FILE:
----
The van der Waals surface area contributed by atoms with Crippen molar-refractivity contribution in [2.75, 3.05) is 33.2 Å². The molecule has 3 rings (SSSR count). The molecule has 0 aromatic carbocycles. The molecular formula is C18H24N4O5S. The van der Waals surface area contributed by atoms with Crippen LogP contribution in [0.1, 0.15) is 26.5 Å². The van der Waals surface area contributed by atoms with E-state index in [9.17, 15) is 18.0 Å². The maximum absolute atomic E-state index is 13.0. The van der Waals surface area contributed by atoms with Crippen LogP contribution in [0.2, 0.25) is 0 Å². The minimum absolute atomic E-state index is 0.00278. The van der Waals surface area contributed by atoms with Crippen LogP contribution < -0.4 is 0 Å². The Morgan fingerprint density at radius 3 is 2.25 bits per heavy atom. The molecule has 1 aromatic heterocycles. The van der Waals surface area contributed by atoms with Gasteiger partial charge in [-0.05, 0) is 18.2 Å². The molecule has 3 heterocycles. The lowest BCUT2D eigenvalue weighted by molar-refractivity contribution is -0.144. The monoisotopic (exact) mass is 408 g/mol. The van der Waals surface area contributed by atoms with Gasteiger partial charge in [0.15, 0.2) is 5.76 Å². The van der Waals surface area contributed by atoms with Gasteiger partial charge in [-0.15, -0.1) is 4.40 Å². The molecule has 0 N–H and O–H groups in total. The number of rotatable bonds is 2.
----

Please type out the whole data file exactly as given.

The van der Waals surface area contributed by atoms with Crippen molar-refractivity contribution in [2.75, 3.05) is 33.2 Å². The molecule has 3 rings (SSSR count). The molecule has 0 aromatic carbocycles. The molecular formula is C18H24N4O5S. The van der Waals surface area contributed by atoms with Crippen LogP contribution in [0.1, 0.15) is 26.5 Å². The van der Waals surface area contributed by atoms with E-state index in [9.17, 15) is 18.0 Å². The maximum absolute atomic E-state index is 13.0. The van der Waals surface area contributed by atoms with Crippen LogP contribution in [0.2, 0.25) is 0 Å². The minimum absolute atomic E-state index is 0.00278. The van der Waals surface area contributed by atoms with Crippen LogP contribution < -0.4 is 0 Å². The Morgan fingerprint density at radius 3 is 2.25 bits per heavy atom. The molecule has 1 aromatic heterocycles. The van der Waals surface area contributed by atoms with Gasteiger partial charge in [-0.05, 0) is 18.2 Å². The molecule has 3 heterocycles. The lowest BCUT2D eigenvalue weighted by molar-refractivity contribution is -0.144. The monoisotopic (exact) mass is 408 g/mol. The van der Waals surface area contributed by atoms with Gasteiger partial charge in [0.15, 0.2) is 5.76 Å². The van der Waals surface area contributed by atoms with Gasteiger partial charge in [-0.15, -0.1) is 4.40 Å². The molecule has 0 N–H and O–H groups in total. The number of rotatable bonds is 2.